Sunday, July 31, 2005

The circle of life

Stepping back and looking at my time as a supervisor, I can see a definite cycle in how I'm managed by The Powers That Be. We're always trying to change, to respond, to make things better -- but, much like a dog tied to a tree, no matter how fast we run around in a circle, we're not making any progress. If anything, the leash just keeps getting shorter.

The cycle seems go something like this:

Step One: The Changing of the Guard. Massive management changes or policy changes occur. Chaos ensues. A lot of meetings are held, pep-talks are given, and reams of memos are issued. The older employees grumble about how all of the changes are stupid. They're wrong, of course. Only most of the changes are stupid. Random chance dictates we're likely to at least one thing right.

Step Two: The Big Squeeze. Why aren't we making money? How can we cut spending but increase earnings? Things start to get strict and mean -- perform, or die. To save money, the management always decides to squeeze the employees by cutting spending on compensation, building improvements and basic maintenance, proper amounts of training and enough supervision. All the while, there is a drunken orgy of spending elsewhere, wasting absurd amounts on useless things -- consultants, expensive travel to "train" managers elsewhere, and crackpot theories from people who have never worked in a call center. Meanwhile, management contends that they key is to focus on "let's treat our people better!" and squeezing supervisors to have no morale loss from the budget cuts by giving us stress balls for our whole team. "This should motivate everyone! So why aren't they working twice as hard as last month?"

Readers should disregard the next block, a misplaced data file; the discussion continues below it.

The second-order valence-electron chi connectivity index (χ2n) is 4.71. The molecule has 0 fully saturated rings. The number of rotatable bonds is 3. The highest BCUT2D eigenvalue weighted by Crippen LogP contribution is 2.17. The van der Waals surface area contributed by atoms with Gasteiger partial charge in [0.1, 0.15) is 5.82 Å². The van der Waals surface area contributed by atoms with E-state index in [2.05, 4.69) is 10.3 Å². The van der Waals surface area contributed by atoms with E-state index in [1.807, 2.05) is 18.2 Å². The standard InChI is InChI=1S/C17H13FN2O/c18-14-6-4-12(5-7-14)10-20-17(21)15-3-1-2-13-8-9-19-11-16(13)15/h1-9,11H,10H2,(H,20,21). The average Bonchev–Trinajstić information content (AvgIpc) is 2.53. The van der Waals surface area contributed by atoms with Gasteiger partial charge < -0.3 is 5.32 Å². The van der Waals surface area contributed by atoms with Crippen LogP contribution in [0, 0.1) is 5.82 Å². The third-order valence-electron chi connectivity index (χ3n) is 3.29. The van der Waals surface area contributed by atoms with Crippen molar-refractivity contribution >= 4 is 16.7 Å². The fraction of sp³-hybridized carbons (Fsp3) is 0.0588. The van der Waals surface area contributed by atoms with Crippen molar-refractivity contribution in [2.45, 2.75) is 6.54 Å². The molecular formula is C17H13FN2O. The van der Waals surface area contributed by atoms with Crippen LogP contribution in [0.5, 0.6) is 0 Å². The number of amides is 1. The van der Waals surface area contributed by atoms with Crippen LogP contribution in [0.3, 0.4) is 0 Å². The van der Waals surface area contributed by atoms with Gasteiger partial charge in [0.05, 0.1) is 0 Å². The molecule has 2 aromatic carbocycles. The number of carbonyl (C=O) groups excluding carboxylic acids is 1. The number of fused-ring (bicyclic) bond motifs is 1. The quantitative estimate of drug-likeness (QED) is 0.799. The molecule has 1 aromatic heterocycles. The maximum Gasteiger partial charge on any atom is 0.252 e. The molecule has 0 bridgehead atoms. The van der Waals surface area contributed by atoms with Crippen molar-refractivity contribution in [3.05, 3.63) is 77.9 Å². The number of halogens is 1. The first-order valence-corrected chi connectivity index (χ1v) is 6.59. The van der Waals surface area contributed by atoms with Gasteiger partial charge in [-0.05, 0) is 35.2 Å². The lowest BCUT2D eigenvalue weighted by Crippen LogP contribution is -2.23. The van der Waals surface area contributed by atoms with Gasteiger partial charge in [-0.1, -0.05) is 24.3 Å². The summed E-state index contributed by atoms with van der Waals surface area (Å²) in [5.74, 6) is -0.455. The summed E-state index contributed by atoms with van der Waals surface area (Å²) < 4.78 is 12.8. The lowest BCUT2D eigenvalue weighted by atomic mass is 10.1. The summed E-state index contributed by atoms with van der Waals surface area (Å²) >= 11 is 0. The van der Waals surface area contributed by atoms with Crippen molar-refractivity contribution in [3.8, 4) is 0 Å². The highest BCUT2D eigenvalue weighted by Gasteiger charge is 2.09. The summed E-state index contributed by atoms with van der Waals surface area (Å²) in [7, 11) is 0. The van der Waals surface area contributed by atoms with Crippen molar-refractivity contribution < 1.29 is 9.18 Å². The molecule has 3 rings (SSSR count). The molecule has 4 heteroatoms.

Step Three: Truth and Consequences. Like waking up next to an ugly stranger after a night of heavy drinking, we feel regret and horror when we see the all too apparent flaws in our hastily planned strategies. We see many of the programs that we spent so much time and effort on fall apart because of day-to-day issues that dominate our workload. Due to lack of investment in operations, nobody is available to mess with all of the actual feedback that the expensive consultants gave us, and it fades to a distant memory. Employees start leaving in droves because of all of the various offenses they've endured during the process. We can't be bothered to spend enough time (or, really, money) on the hiring process, so we start to bring in people who have no business with any type of employment. This scares or insults our existing staff -- like rats fleeing a sinking ship, they leave without notice or regard. Meanwhile, the supervisors are being squeezed to solve the problem; having no means, the supervisors generally start to beg people to stay or give in to demands, and lose authority. The quality of the work suffers, and productivity slumps back from its brief surge. The supervisors are looking around saying "how did this person get hired?" and wondering what happened to the center, because they've been too busy following orders to pay attention.